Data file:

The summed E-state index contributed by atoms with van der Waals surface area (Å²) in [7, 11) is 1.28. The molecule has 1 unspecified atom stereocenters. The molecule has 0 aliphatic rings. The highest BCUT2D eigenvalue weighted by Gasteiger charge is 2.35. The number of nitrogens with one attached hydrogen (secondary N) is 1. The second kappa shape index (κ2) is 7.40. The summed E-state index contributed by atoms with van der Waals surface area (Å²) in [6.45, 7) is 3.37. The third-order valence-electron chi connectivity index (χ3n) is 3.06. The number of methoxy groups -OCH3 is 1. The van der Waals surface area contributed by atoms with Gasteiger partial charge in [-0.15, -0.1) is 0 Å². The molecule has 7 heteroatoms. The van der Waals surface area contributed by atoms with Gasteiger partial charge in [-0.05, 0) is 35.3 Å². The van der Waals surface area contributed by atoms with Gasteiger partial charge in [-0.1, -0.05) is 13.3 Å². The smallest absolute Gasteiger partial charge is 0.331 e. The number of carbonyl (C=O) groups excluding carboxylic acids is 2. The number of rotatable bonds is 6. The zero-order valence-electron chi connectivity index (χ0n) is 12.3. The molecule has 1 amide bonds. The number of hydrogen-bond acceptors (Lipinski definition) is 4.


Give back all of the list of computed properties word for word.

The summed E-state index contributed by atoms with van der Waals surface area (Å²) in [7, 11) is 1.28. The molecule has 1 unspecified atom stereocenters. The molecule has 0 aliphatic rings. The highest BCUT2D eigenvalue weighted by Gasteiger charge is 2.35. The number of nitrogens with one attached hydrogen (secondary N) is 1. The second kappa shape index (κ2) is 7.40. The summed E-state index contributed by atoms with van der Waals surface area (Å²) in [6.45, 7) is 3.37. The third-order valence-electron chi connectivity index (χ3n) is 3.06. The number of methoxy groups -OCH3 is 1. The van der Waals surface area contributed by atoms with Gasteiger partial charge in [-0.15, -0.1) is 0 Å². The molecule has 7 heteroatoms. The van der Waals surface area contributed by atoms with Gasteiger partial charge in [-0.05, 0) is 35.3 Å². The van der Waals surface area contributed by atoms with Gasteiger partial charge in [-0.1, -0.05) is 13.3 Å². The smallest absolute Gasteiger partial charge is 0.331 e. The number of carbonyl (C=O) groups excluding carboxylic acids is 2. The number of rotatable bonds is 6. The zero-order valence-electron chi connectivity index (χ0n) is 12.3. The molecule has 1 amide bonds. The number of hydrogen-bond acceptors (Lipinski definition) is 4.